Milk and Milk Alternatives

By Jennifer Yoon, RDN/LDN, Pediatric Alliance — St. Clair



Many moms are choosing plant-based milk alternatives for various reasons. They may have been told cow’s milk formula is an inadequate or inappropriate diet for their infant. (In fact, cow’s milk formulas are completely adequate and appropriate for infants.) They may be concerned about hormones, antibiotics, or other additives, or a desire to pursue a plant-based diet for their child.

As a child weans from formula or breast milk, whole cow’s milk provides important nutrients for growth, including 8 grams of protein, 8 grams of fat, and 300 mg of calcium per 8-ounce serving. The protein and nutritional content of milk alternatives from plant sources varies widely. Plant-based milk alternatives should be researched and used with awareness and caution. Here is a breakdown of the milk alternatives and their nutritional values from Eating Well (click on chart to enlarge):













A study published in the American Journal of Clinical Nutrition looked at dietary habits and growth parameters of 5,000 children ages 1-3. Children who drank 3 servings a day of cow’s milk were 1.5 centimeters taller than children who drank milk alternatives.

“Many parents are choosing non-cow’s milk beverages like soy and almond milk because of perceived health benefits,” the authors write in the report. “However, non-cow’s milk contains less protein and fat than cow’s milk and may not have the same effect on height.”

Important things to consider are whether the child has a varied diet that includes other sources of protein, fats, and a variety of grains. The child’s growth and weight gain should be monitored. A nutrition consult may be necessary to ensure nutritional adequacy.

Other considerations:

> All milk substitutes must be fortified with calcium and vitamin D, with the exception of almond milk which is naturally high in calcium.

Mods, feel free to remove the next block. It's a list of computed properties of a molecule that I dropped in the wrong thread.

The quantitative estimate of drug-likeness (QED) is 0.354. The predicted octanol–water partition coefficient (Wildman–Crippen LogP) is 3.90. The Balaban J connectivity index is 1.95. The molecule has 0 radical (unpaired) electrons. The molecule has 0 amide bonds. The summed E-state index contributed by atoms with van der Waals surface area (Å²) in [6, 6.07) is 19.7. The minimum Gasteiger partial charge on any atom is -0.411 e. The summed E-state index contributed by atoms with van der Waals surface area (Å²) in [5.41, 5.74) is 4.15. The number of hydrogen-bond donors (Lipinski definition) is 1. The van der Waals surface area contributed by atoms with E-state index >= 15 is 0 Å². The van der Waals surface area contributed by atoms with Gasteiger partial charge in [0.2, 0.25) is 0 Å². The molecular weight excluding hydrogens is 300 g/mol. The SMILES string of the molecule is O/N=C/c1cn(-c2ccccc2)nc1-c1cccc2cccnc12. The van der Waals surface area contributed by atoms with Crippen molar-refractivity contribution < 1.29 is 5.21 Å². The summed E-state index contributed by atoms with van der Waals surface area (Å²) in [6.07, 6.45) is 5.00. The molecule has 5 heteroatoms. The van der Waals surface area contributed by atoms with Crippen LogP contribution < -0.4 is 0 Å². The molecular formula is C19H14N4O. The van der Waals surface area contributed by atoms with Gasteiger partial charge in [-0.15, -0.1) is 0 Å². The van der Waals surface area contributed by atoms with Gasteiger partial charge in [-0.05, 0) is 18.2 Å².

> Fortified products have a lower bioavailability than naturally occurring minerals.

> All plant proteins contain incomplete chains of amino acids, which is why a variety of grains are needed in a vegan diet.

> Hemp has the most beneficial mix of amino acids, and contains alpha linolenic acid, but the taste is dirty and grainy, and so it’s least acceptable.

> Soy milk is the most nutritionally adequate substitute. Animal studies, blood level data, and some uncontrolled population-based studies suggest phytoestrogens contained in soy may effect sexual development of females and males including pubertal timing, ovarian function, and endocrine dysfunction. Soy formulas have been widely used for many years resulting in circulating phytoestrogen levels thousands of times higher than normal, yet detrimental effects have not been evident in humans. There are few studies investigating estrogenic effects on male development and they are inconclusive.


*** Jennifer Yoon sees patients at the Pediatric Alliance — St. Clair office. For an appointment, please call (412) 221-2121. Read more from Jennifer on The PediaBlog here.